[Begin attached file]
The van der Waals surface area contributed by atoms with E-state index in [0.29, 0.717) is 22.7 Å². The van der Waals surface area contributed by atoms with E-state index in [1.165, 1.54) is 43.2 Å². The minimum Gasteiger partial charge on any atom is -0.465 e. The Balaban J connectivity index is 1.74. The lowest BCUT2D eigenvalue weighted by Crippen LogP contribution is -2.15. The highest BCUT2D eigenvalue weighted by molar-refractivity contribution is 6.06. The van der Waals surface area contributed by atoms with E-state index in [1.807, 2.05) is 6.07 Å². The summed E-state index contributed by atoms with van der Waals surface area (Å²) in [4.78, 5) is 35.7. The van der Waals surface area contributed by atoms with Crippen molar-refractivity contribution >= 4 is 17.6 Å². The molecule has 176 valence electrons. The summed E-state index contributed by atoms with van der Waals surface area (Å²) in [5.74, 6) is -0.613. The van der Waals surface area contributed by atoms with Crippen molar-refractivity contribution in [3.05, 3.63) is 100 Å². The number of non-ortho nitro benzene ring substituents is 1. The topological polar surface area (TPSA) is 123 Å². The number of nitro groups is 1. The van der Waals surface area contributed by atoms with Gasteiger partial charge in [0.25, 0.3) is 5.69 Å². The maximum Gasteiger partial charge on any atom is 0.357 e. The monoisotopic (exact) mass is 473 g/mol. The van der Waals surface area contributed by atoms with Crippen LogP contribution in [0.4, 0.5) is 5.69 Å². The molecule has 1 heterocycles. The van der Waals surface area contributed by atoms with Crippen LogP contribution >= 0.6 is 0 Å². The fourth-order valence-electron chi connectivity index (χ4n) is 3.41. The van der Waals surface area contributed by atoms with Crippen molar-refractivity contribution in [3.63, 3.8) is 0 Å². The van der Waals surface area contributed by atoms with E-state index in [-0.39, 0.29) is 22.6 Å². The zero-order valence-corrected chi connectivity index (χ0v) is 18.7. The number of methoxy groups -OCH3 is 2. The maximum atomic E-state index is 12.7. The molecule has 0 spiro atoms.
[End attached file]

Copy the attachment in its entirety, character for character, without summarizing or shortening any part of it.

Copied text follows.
The van der Waals surface area contributed by atoms with E-state index in [0.29, 0.717) is 22.7 Å². The van der Waals surface area contributed by atoms with E-state index in [1.165, 1.54) is 43.2 Å². The minimum Gasteiger partial charge on any atom is -0.465 e. The Balaban J connectivity index is 1.74. The lowest BCUT2D eigenvalue weighted by Crippen LogP contribution is -2.15. The highest BCUT2D eigenvalue weighted by molar-refractivity contribution is 6.06. The van der Waals surface area contributed by atoms with E-state index in [1.807, 2.05) is 6.07 Å². The summed E-state index contributed by atoms with van der Waals surface area (Å²) in [4.78, 5) is 35.7. The van der Waals surface area contributed by atoms with Crippen molar-refractivity contribution >= 4 is 17.6 Å². The molecule has 176 valence electrons. The summed E-state index contributed by atoms with van der Waals surface area (Å²) in [5.74, 6) is -0.613. The van der Waals surface area contributed by atoms with Crippen molar-refractivity contribution in [3.05, 3.63) is 100 Å². The number of non-ortho nitro benzene ring substituents is 1. The topological polar surface area (TPSA) is 123 Å². The number of nitro groups is 1. The van der Waals surface area contributed by atoms with Gasteiger partial charge in [0.25, 0.3) is 5.69 Å². The maximum Gasteiger partial charge on any atom is 0.357 e. The monoisotopic (exact) mass is 473 g/mol. The van der Waals surface area contributed by atoms with Crippen LogP contribution in [0.4, 0.5) is 5.69 Å². The molecule has 1 heterocycles. The van der Waals surface area contributed by atoms with Crippen LogP contribution >= 0.6 is 0 Å². The fourth-order valence-electron chi connectivity index (χ4n) is 3.41. The van der Waals surface area contributed by atoms with Crippen molar-refractivity contribution in [3.63, 3.8) is 0 Å². The van der Waals surface area contributed by atoms with E-state index in [-0.39, 0.29) is 22.6 Å². The zero-order valence-corrected chi connectivity index (χ0v) is 18.7. The number of methoxy groups -OCH3 is 2. The maximum atomic E-state index is 12.7. The molecule has 0 spiro atoms.